Let My Smartphone Go!

Good and bad: Separating mobile devices from exclusive contracts with cellular providers.

There is a wide assortment of smartphones to choose from these days. The majority of popular mobile phones run on one of five operating systems: Symbian, Blackberry, iOS, Windows Mobile (now Windows Phone 7) and Android. Combined with the many different phone manufacturers, there is a huge variety of phones to choose from--arguably there is enough to satisfy pretty much everyone.

When it comes to mobile service providers, at least in the US, there are a considerable number of choices: AT&T, T-Mobile, Verizon and Sprint are the top four in the US and easily recognizable. If you sign up with a provider, you are usually required to agree to a term contract--typically for 2 years. There is also the option of going with a non-contract prepaid plan, which the major service providers all sell (Sprint is sold under the Virgin Mobile brand in the US).

Most cellphones can be purchased unlocked and used on any cellular provider. However, there are some phones that can only be purchased through a specific provider. The Apple iPhone is tied to AT&T, The Android G1 and upcoming G2 are tied to T-Mobile, the Palm Pre was tied to Sprint. Some phones are restricted by service type; GSM phones won't work on Verizon or Sprint, both of which use CDMA.

Buying an unlocked cellphone can be expensive, especially if you want a high-end smartphone with the most advanced capabilities. If you want a HTC Droid Incredible without a Verizon plan it'll set you back around $500.00. The new BlackBerry Torch 9800 will cost around $550.00 without a contract. The iPhone cannot even be purchased without a 2-year contract with AT&T.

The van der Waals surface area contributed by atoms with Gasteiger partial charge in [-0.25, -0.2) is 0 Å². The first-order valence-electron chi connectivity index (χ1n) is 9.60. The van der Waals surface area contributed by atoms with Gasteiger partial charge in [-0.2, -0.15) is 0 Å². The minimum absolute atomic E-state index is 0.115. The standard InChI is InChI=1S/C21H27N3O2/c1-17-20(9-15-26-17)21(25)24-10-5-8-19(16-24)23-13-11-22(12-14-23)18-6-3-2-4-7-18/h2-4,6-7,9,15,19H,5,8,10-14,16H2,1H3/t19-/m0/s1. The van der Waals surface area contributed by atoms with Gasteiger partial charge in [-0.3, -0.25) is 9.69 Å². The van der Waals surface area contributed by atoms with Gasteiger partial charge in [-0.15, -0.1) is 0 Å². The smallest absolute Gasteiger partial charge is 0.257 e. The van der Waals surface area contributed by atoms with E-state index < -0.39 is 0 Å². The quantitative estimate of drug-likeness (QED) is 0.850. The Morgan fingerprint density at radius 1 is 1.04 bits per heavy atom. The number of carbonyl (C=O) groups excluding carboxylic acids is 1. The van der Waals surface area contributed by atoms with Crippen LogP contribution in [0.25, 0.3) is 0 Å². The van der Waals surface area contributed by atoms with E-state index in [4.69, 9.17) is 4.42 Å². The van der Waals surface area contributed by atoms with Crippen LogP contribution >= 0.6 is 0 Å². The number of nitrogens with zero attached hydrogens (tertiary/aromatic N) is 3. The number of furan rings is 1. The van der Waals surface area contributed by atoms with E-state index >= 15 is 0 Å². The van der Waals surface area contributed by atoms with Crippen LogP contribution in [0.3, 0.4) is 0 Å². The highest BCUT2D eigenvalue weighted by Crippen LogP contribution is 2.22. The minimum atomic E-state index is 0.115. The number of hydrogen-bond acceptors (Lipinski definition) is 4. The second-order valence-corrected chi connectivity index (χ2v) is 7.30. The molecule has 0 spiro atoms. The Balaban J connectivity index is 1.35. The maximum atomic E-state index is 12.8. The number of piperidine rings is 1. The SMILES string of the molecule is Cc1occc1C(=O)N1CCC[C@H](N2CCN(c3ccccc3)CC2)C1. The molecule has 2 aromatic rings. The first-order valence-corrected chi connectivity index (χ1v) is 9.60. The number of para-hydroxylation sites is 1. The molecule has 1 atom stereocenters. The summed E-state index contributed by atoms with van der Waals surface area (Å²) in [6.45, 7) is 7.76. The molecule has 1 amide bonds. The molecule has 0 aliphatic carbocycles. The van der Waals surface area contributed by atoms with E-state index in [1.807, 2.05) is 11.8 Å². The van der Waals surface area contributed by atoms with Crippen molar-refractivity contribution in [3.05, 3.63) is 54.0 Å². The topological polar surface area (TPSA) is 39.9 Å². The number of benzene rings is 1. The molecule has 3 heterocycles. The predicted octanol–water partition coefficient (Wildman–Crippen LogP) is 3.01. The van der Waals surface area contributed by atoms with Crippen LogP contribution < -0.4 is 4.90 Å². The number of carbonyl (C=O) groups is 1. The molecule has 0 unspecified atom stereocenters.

Many cellular providers in the US subsidize the cost of mobile phones if you sign up for a term contract with them. That BlackBerry 9800 is only $99.00 if you sign up for a 2-year contract with AT&T. The Droid Incredible can be purchased from Amazon for only $80.00 if you sign up for two years with Verizon. Apple's iPhone is automatically subsidized by AT&T because of the contract requirement. If your needs aren't that high, you can usually get a free phone from your provider for signing a contract with them.

Subsidizing the cost of the phone by tying the customer to the contract is only good if you plan on staying with that mobile service provider. If you cancel your contract early, you will likely find yourself paying an exorbitant early termination fee--even if you got one of the inexpensive cheap phones. Complaining about the abuses of cellular companies is a subject for an article at a later time.

The problem with signing up for a 2 or 3 year contract just to save a couple of hundred bucks on a handset may actually not be worth it. For instance, let's say that your average monthly bill is $85. This would cover you for several hundred minutes of anytime calls, unlimited internet access and a thousand text messages (on average). That would come to over $2000.00 for a two-year contract. Let's say the mobile provider had a special and you got your handset for "free" with the contract.

Now compare buying the same handset for $500.00 and signing up with the Virgin Mobile prepaid plan. Their completely unlimited plan, for text, data, email, web and 1200 minutes of phone calls is $40.00 a month. With the cost of the phone, that's $1460 for two years. You would save over $500, and you could use that to upgrade to a new handset if you wanted. This is just an example, but it does show that paying full price for an unlocked handset and a monthly prepaid mobile plan is much cheaper.

Not suprisingly, this is actually the norm in Europe. Most people buy their mobile service and handsets separately, rather than tying themselves into long-term contracts. Maybe we should re-examine our own cellular buying practices here in the US.

This is just my opinion: If we completely separated handsets from contracts, and opted out of contracts altogether, we could pressure both the handset manufacturers and the service providers into bringing prices down so that more people could afford better devices and service.